The question that is vexing policy makers and analysts alike worldwide is climate change — is sending jitters across the World. One of the ripple effects, is food security, crisis thereof. India has not yet experienced riots over rising food prices linked to inflation that have hit other countries like Zimbabwe or Argentina – if an added effect of climate change is added to this, it is  a worrying signal. In the capital, Delhi, milk costs 11% more than last year. Edible oil prices have climbed by a whopping 40% over the same period. More crucially, rice prices have risen by 20% and prices of certain lentils by 18%. Rice and lentils comprise the staple diet for many Indians.

With a rapidly deteriorating climate condition and lack of consensus with regard to way forward, food security situation in India – a country with over billion people is a definite cause for concern, not only for Indian policy-makers but also other economies, considering earning/spending capacities impact global consumption in general. We are dangerously close to the final frontier and we will need to appreciate the fact that with the changing world, the chances that we will see a shift in terms of climate and environment around us is immense while at the same time, whether such a change is for the better is in doubt.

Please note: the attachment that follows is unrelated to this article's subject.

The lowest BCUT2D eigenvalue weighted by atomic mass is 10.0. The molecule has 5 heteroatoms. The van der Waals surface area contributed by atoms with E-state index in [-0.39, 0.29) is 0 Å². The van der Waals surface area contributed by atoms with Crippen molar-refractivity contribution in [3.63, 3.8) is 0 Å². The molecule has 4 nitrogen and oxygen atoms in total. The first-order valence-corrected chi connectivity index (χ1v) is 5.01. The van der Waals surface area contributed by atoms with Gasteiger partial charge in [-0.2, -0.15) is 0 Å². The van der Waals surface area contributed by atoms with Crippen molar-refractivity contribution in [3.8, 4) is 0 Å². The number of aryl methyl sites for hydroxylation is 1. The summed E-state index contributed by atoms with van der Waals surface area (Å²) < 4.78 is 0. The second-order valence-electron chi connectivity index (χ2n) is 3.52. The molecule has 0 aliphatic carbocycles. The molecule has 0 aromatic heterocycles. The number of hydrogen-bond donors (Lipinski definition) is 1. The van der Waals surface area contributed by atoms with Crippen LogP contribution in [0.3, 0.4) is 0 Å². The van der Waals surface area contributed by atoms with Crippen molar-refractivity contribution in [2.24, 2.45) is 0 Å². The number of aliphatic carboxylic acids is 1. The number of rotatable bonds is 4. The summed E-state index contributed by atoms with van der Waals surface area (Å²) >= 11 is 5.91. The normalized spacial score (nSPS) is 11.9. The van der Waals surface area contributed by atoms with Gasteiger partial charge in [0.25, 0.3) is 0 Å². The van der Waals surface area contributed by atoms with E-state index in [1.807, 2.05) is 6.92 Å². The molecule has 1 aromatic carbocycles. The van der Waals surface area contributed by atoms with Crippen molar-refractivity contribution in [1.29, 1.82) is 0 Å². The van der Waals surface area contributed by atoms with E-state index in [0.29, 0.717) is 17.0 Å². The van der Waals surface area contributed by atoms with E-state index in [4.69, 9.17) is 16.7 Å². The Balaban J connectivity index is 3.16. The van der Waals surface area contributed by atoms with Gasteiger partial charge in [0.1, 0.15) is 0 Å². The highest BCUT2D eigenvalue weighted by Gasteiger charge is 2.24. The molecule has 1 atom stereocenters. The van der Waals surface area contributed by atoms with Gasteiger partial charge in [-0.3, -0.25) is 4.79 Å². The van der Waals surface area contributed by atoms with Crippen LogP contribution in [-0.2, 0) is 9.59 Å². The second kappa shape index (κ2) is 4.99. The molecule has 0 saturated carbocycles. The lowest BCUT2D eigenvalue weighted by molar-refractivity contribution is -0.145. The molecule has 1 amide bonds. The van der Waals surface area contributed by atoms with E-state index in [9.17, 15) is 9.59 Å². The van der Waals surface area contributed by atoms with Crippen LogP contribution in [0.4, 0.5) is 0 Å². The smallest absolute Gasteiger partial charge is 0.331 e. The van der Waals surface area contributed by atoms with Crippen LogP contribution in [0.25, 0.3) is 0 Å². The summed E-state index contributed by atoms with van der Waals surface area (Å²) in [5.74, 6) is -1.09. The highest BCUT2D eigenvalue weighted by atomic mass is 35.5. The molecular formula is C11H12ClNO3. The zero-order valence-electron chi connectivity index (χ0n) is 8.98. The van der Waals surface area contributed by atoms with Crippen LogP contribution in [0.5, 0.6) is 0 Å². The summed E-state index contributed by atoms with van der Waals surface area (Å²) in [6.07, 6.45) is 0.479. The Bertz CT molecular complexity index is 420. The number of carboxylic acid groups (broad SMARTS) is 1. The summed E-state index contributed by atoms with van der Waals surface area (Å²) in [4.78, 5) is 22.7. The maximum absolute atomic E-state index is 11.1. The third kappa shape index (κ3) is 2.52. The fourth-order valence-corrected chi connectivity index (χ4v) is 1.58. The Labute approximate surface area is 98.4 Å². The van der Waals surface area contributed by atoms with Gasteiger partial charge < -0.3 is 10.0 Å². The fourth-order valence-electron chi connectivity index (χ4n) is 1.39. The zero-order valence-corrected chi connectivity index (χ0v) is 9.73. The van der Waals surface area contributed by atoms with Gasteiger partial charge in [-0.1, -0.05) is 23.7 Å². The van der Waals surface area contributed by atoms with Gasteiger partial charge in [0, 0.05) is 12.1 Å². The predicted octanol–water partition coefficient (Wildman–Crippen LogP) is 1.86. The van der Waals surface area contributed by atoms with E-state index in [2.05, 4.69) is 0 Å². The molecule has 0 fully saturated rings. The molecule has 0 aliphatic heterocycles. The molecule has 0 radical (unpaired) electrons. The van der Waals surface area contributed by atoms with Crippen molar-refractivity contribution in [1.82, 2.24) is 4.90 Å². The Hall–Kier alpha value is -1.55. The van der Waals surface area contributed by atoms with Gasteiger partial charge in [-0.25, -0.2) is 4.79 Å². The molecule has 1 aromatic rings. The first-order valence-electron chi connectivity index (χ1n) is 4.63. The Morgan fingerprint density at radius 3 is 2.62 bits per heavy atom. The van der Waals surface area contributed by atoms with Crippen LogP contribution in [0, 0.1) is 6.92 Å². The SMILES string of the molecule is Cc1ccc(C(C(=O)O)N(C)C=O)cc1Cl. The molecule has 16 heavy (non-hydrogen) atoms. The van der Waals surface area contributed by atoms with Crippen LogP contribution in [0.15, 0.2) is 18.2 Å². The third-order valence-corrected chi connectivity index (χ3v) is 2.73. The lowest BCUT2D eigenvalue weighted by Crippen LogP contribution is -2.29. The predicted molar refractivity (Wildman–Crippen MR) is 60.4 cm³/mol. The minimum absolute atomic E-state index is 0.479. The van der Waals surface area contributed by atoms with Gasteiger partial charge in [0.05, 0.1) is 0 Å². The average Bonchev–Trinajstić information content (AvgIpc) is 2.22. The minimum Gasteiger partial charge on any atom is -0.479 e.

-          -  Abhijith

P.S.: The image displayed here is an award winning poster on Global Warming 

Friday, January 10, 2014

The Indian Democratic Experiment: On the Brink of Failure

In the recent years, let’s face it – Dr. Manmohan Singh has pulled down the standards.  As a result of which scores of people, both ordinary citizenry with extraordinary belief in self, and extraordinary members of industry with ordinary acumen otherwise have begun their evening stroll in the garden of Indian democracy. This is a dangerous signal for the health of democracy, and I intend to discuss the pros and cons of it in this article.